Asia-Pacific Broadcasting (APB) August 2017 Volume 34, Issue 6 - Page 12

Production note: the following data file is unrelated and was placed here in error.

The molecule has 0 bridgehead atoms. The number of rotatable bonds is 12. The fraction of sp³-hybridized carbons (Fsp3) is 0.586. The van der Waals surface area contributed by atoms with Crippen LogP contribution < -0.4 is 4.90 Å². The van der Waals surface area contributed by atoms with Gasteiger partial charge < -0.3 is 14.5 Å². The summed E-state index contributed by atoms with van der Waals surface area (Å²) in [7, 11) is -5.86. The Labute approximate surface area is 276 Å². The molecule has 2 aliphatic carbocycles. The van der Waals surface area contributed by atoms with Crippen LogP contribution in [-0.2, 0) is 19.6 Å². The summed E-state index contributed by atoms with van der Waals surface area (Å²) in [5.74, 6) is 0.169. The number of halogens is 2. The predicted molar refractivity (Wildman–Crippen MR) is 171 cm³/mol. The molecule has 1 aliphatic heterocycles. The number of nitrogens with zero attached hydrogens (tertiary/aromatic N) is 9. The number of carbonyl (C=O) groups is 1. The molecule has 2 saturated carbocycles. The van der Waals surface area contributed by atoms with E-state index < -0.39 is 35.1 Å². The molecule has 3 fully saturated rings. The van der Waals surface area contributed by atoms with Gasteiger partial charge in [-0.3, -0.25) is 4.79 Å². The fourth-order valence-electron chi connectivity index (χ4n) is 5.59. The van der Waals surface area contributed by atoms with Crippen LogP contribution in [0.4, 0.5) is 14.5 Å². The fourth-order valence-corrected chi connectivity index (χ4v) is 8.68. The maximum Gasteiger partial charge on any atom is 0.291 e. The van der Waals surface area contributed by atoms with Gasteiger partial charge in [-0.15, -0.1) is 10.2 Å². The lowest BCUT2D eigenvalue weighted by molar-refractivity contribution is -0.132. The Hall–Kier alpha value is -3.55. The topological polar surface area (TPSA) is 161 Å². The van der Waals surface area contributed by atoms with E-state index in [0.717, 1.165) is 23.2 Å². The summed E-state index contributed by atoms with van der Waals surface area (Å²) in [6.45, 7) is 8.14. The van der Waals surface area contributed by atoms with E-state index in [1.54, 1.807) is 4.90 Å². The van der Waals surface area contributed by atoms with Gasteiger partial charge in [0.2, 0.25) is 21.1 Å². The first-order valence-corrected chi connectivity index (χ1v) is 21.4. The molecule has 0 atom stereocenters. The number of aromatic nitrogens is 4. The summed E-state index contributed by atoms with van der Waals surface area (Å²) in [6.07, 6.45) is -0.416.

12 NEWS & VIEWS August 2017 It is about the content, and more by shawn liew HONG KONG – In the increas- ingly connected world that we live in, smartphones and 4G will act as key catalysts for the growth of over-the-top (OTT) services in Asia-Pacific (excluding China). From 2017 to 2022, an incremental 395 million mobile broadband sub- scribers will be added, with more than 145 coming from South-east Asia, reported Aravind Venugopal, vice-president, Media Partners Asia (MPA). Speaking as he welcomed dele­ gates to the APOSTech 2017 sum- mit held in Hong Kong last month, Venugopal also presented MPA’s prediction that the quality of fixed broadband will “significantly im- prove” to support OTT. During the same period, more than 30 million next-generation fixed broadband subscriptions will be added, with more than 45% of these coming from India. While welcoming these find- ings, Hari Nagpal, managing direc- tor and CEO of Tata Sky, pointed out pragmatically that many in India today still do not have access to broadband. He asked: “We can have as many as 100 million-150 million customers using mobile pre-paid plans. How many days can we get out of them? How do we make our service so attractive that we compel them to top up their pre-paid plan? In essence, how do we find a non-broadband way to increase stickiness?” During the show, there was also a major announcement from Fox, as the company is working with Australian telco Optus to Delegates at APOSTech 2017 listening to presenters discussing a variety of issues concerning OTT, including strategies, business models and relationships between various partners in the ecosystem. launch the National Geographic app in Australia. Subsequent roll-outs will continue across Asia- Pacific and the Middle East, and follow on the heels of the launch of Fox+, an Internet streaming service, in Singa­p ore and the Phillippines. These launches also represent a continuation of Fox’s mobile-first strategy, said Rohit D’Silva, EVP, commercial, Asia-Pacific and Mid- dle East, Fox Networks Group. “We play to our strengths and we con- stantly ask ourselves how we can encourage engagement and get people to come back to us. A clear navigation utility and merging our on-demand and linear offerings is one way forward,” he added. While many content producers and owners such as Fox and HBO are embarking on their own OTT journeys, they stress the impor- tance of continuing with their in- cumbent partners. Jonathan Spink, CEO of HBO Asia, said: “While HBO Go (a streaming service which HBO is offering in Asia-Pacific with partners such as Singapore telco StarHub) has opened up new op- portunities for us, we will continue to work with partners, including telcos. “For companies who want to go directly to the consumers, pricing is key, while there are also rights issues that need to be sorted out.” Another aspect of the OTT eco- system that needs to be improved upon is the business model. Until that happens, accessing the life- time value of a customer will remain a non sequitur, suggested Peter Bithos, CEO of HOOQ. “What you see in the market today will evolve greatly over the next few years. The value of a customer then perhaps lies in how long you are able to hold on to them.” Bithos was speaking together with Michael Fleshman, the newly appointed CTO of HOOQ, who was formerly with the BBC. Position content nearer to the customer, advised Fleshman. “The current OTT model doesn’t match lifestyles — you must adapt models to the way people live their lives. Not every­one has connectivity every day, and do you really understand what your customers want? Under- stand what they want, understand their lifestyles, then cultivate the ability to cycle through various business models and execute them effectively.” HOOQ currently has more than 20,000 hours of content — the biggest challenge, however, Bithos added, is how do you bring all this content to viewers, or more specifically, how do you bring the right content to the right audi- ence? “We believe that it is key to always give the customer the sense of something new, all the time,” he said. Convergence, be it between businesses, technologies or plat- forms, will be a key word for the industry, said Jeremy Kung, CEO and EVP, New Media, Telekom Malay­sia. Within this structure, content must not be viewed as an add-on service; it must be a core business, he cautioned. Having said that, just how much content is enough? How extensive do content libraries need to be in order to attract and retain subscribers? Deepak Mathur, EVP, global sales, SES Video, presented a fact that perhaps offered some food for thought: The top 60 titles fetch about 80% of all video-on- demand (VoD) viewing; the re- maining 20% is accounted for by 45,000 titles. And within a VoD, IP and mo- bile world, satellite still has a key role to play by acting as a content distribution network (CDN) in the sky to facilitate time-shifting, loca- tion-shifting and device-shifting, Mathur emphasised. “Satellite can distribute content in territories with limited connectivity to the backbones, working as a CDN in White Paper @ Implementing support for HDR using software-based video solutions v Video continuously moves forward. Black-and-white video ultimately gave way to standard definition colour. In turn, the limited standard-definition (SD) palette gave way to high-definition (HD) with its higher resolution and more numerous and richer colours. Technology continued to march